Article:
Experiment solitary touching secret proprieties.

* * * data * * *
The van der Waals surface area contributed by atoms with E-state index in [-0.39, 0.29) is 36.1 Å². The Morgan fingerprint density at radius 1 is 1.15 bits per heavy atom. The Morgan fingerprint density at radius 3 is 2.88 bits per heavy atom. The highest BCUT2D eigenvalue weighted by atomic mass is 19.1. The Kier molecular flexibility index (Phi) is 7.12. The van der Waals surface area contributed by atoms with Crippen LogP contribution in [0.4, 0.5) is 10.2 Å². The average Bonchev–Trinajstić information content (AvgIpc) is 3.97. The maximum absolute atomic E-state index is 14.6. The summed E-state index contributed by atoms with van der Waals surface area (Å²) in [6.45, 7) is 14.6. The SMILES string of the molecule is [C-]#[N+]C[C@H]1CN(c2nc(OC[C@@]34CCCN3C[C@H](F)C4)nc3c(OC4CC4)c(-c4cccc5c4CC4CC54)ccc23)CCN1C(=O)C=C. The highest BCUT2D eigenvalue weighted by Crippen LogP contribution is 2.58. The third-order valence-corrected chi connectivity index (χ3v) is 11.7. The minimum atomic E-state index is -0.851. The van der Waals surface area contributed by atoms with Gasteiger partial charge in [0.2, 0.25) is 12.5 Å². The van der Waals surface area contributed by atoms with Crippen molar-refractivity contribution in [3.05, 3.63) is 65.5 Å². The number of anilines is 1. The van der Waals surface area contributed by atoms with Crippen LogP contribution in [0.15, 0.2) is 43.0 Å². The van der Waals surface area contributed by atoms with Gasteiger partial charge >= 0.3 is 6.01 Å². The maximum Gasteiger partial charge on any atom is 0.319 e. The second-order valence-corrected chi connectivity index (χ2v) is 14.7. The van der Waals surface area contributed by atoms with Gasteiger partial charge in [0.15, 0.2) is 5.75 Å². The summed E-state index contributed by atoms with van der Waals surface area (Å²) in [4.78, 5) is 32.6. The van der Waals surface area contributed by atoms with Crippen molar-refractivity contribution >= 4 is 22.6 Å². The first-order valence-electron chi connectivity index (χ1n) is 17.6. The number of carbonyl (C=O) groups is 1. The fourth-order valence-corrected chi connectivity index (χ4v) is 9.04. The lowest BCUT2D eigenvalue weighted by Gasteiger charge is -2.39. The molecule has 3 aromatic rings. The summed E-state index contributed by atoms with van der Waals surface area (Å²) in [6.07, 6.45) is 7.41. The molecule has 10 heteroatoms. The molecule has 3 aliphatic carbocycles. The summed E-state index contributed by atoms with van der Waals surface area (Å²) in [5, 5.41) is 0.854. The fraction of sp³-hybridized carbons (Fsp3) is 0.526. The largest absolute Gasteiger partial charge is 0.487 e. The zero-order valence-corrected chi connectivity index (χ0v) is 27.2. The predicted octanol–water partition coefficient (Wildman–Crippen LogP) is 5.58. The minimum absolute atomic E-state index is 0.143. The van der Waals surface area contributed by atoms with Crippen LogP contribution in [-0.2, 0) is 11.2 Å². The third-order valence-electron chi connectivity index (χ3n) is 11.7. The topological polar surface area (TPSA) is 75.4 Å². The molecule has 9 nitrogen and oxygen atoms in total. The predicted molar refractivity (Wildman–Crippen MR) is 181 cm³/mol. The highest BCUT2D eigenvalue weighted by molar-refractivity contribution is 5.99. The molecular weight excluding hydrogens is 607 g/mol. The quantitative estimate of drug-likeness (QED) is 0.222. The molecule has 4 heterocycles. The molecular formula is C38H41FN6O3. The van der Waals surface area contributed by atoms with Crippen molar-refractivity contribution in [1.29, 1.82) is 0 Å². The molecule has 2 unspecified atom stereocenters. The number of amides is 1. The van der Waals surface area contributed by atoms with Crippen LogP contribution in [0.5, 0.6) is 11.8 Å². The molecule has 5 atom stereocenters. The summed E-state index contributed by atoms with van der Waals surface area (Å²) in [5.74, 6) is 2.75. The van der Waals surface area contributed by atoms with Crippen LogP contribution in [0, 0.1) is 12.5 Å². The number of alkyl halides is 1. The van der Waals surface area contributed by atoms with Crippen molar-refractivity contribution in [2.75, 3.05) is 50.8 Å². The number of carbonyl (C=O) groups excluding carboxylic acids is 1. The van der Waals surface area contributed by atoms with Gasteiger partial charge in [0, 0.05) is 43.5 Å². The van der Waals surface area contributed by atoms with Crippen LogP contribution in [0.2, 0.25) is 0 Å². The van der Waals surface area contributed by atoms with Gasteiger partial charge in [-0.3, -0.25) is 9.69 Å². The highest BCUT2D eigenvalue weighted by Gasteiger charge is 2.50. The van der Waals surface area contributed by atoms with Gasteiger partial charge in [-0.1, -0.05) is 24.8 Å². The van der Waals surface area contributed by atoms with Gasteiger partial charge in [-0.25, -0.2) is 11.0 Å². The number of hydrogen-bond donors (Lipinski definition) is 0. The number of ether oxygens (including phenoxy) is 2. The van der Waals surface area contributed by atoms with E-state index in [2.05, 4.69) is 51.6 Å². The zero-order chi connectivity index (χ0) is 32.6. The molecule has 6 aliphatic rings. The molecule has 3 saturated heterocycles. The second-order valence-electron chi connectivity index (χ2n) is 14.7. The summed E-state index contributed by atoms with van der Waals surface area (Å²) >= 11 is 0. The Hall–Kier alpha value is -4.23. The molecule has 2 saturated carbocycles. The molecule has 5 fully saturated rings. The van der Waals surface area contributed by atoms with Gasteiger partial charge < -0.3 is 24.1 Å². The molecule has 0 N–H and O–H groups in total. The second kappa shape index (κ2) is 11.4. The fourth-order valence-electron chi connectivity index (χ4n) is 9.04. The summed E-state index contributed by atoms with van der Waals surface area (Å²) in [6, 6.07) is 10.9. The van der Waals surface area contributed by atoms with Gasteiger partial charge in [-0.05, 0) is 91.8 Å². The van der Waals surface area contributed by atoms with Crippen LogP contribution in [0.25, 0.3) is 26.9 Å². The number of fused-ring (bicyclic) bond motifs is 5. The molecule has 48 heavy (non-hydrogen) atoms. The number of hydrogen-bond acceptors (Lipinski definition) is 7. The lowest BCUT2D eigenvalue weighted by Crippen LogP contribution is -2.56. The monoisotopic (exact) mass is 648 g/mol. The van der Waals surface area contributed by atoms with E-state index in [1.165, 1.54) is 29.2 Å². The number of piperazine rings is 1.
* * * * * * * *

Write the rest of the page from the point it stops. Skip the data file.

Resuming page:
999. I WOULD have men know, that though I reprehend the easy passing over the causes of things, by ascribing them to secret and hidden virtues, and proprieties, for this hath arrested and laid asleep all true inquiry and indications, yet I do not understand, but that in the practical part of knowledge, much will be left to experience and probation, whereunto indication cannot so fully reach: and this not only in specie, but in individuo. So in physic; if you will cure the jaundice, it is not enough to say, that the medicine must not be cooling; for that will hinder the opening which the disease requireth: that it must not be hot; for that will exasperate choler: that it must go to the gall; for there is the obstruction which causeth the disease, etc. But you must receive from experience that powder of Chamapytis, or the like, drunk in beer, is good for the jaundice. So again a wise physician doth not continue still the same medicine to a patient; but he will vary, if the first medicine doth not apparently succeed: for of those remedies that are good for the jaundice, stone, agues, etc. that will do good in one body which will not do good in another; according to the correspondence the medicine hath to the individual body.